After binge watching movies over the past few weeks for an upcoming Top 100 in Horror list, I felt I was in the midst of a “Horror Movie Overload” (you’re kidding, right?!?!). Well, since that’s not an actual thing, I said fuck this. I nutted up and decided to pick the first movie that came across my Netflix queue. Which brings us to the 2015 Irish film, The Hallow.
The plot is nothing we haven’t heard of from this type of flick. A family moves from London to a remote location in Ireland and find they have awoken a horrific and demonic force in the surrounding woods of their cottage. Feels like you’ve seen this movie already doesn’t it? Well, probably not quite like this.
Adam, played by Joseph Mawle is a fungal specialist and conservationist that is examining the wooded locale. But the townsfolk of the nearby village don’t like him traipsing around their woods. They talk of Irish folklore of the unknown. Of fairies, baby-stealers and banshees. Which I thought was an interesting plot device. These simple folk believe the woods are full of creatures that don’t want to be meddled with. Turns out, they were right.
Directed by Corin Hardy, he really brings a sense of simple life in the backwoods of Ireland. The scenery and landscape were fantastically shot, driving home the feeling of serene and quiet life. The flip side to this is that when things begin to go wrong, the scenery becomes dark, bleak and tense moments are captured at a frantic pace. Not losing strangely beautiful shots.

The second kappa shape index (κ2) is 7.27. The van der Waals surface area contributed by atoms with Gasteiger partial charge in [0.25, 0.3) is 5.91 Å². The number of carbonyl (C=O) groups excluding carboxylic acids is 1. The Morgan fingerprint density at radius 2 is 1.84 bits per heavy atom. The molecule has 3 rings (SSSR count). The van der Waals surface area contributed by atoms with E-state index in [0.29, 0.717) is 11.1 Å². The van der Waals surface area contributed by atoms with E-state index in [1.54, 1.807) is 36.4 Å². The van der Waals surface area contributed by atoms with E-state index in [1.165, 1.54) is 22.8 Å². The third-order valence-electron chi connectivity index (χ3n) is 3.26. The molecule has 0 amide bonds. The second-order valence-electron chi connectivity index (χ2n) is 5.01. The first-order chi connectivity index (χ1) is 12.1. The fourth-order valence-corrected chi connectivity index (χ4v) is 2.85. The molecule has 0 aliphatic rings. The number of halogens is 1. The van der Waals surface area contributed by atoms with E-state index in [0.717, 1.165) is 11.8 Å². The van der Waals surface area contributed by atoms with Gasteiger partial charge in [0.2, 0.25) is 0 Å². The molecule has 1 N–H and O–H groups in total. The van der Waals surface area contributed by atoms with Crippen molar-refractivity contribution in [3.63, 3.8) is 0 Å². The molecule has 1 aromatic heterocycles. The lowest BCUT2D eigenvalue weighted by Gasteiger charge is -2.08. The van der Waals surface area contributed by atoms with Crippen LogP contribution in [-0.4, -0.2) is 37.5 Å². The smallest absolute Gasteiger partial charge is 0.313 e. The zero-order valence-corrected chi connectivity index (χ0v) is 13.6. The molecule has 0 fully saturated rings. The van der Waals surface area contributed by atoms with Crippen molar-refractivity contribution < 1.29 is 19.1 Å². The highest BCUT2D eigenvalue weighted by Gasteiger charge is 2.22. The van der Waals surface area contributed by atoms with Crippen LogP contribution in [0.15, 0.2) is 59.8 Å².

The plot is very thin. No doubt about it. No backstory, just a family in their plight at the moment. The script loses wind in its sails through the second act. At times, the plot is bland and not going anywhere. But a story like this, doesn’t need much depth from its characters. It’s how they react to the constant threat of evil. That is what captures your attention. You don’t care about the ‘who’ or the ‘why’. It’s a family protecting its own from evil. More specifically, two parents protecting their child at any cost. You’re in the moment. The characters draw you in. If you are a new parent, this movie will grab you and make you ask yourself, “What would I do”?
At it’s core, this is a creature feature until the coup de gras. Then the winds of change set the sails right in the third act and although the forces don’t show themselves too often, the sense of certain dread is always there. The monstrosities are obscured through most of the film, waiting in the shadows until their big reveal. When they finally do show themselves, the monsters look truly horrific and the film culminates into a thrilling finale that is surprisingly beautiful. Yeah you read that correctly. I said beautiful. Not many movies can take you on such a journey and end the way this did. Totally floored me. I really liked this film a lot. Not an instant classic, but very much worth an hour and a half of your time.
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